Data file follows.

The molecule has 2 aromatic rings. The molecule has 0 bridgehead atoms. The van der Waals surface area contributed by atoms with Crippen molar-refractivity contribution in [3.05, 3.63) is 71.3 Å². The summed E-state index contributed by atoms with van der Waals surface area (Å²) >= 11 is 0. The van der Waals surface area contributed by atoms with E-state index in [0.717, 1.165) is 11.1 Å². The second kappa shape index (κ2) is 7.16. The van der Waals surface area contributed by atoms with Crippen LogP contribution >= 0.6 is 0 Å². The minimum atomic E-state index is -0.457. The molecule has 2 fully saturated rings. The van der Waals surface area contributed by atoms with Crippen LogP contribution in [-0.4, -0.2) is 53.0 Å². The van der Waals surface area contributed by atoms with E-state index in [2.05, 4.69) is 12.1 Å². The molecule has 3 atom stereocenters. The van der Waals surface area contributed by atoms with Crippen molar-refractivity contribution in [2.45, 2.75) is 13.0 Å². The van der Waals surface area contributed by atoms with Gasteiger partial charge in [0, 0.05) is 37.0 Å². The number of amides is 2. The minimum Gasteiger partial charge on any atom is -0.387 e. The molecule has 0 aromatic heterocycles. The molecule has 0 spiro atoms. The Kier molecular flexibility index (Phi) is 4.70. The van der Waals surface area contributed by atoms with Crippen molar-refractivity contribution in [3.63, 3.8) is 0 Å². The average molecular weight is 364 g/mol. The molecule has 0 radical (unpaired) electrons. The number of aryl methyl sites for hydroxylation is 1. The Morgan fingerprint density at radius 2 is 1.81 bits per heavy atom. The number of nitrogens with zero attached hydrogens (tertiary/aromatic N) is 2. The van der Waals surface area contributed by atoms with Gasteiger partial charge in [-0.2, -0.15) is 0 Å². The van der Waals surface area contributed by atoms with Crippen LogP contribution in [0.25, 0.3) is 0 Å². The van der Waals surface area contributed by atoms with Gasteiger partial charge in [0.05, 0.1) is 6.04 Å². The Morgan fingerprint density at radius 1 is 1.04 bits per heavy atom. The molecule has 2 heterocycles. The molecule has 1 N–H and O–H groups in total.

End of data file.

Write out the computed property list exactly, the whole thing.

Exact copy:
The molecule has 2 aromatic rings. The molecule has 0 bridgehead atoms. The van der Waals surface area contributed by atoms with Crippen molar-refractivity contribution in [3.05, 3.63) is 71.3 Å². The summed E-state index contributed by atoms with van der Waals surface area (Å²) >= 11 is 0. The van der Waals surface area contributed by atoms with E-state index in [0.717, 1.165) is 11.1 Å². The second kappa shape index (κ2) is 7.16. The van der Waals surface area contributed by atoms with Crippen LogP contribution >= 0.6 is 0 Å². The minimum atomic E-state index is -0.457. The molecule has 2 fully saturated rings. The van der Waals surface area contributed by atoms with Crippen LogP contribution in [-0.4, -0.2) is 53.0 Å². The van der Waals surface area contributed by atoms with E-state index in [2.05, 4.69) is 12.1 Å². The molecule has 3 atom stereocenters. The van der Waals surface area contributed by atoms with Crippen molar-refractivity contribution in [2.45, 2.75) is 13.0 Å². The van der Waals surface area contributed by atoms with Gasteiger partial charge in [0, 0.05) is 37.0 Å². The number of amides is 2. The minimum Gasteiger partial charge on any atom is -0.387 e. The molecule has 0 aromatic heterocycles. The molecule has 0 spiro atoms. The Kier molecular flexibility index (Phi) is 4.70. The van der Waals surface area contributed by atoms with Crippen molar-refractivity contribution in [3.63, 3.8) is 0 Å². The average molecular weight is 364 g/mol. The molecule has 0 radical (unpaired) electrons. The number of aryl methyl sites for hydroxylation is 1. The Morgan fingerprint density at radius 2 is 1.81 bits per heavy atom. The number of nitrogens with zero attached hydrogens (tertiary/aromatic N) is 2. The van der Waals surface area contributed by atoms with Gasteiger partial charge in [-0.2, -0.15) is 0 Å². The van der Waals surface area contributed by atoms with Crippen LogP contribution in [0.25, 0.3) is 0 Å². The van der Waals surface area contributed by atoms with Gasteiger partial charge in [0.05, 0.1) is 6.04 Å². The Morgan fingerprint density at radius 1 is 1.04 bits per heavy atom. The molecule has 2 heterocycles. The molecule has 1 N–H and O–H groups in total.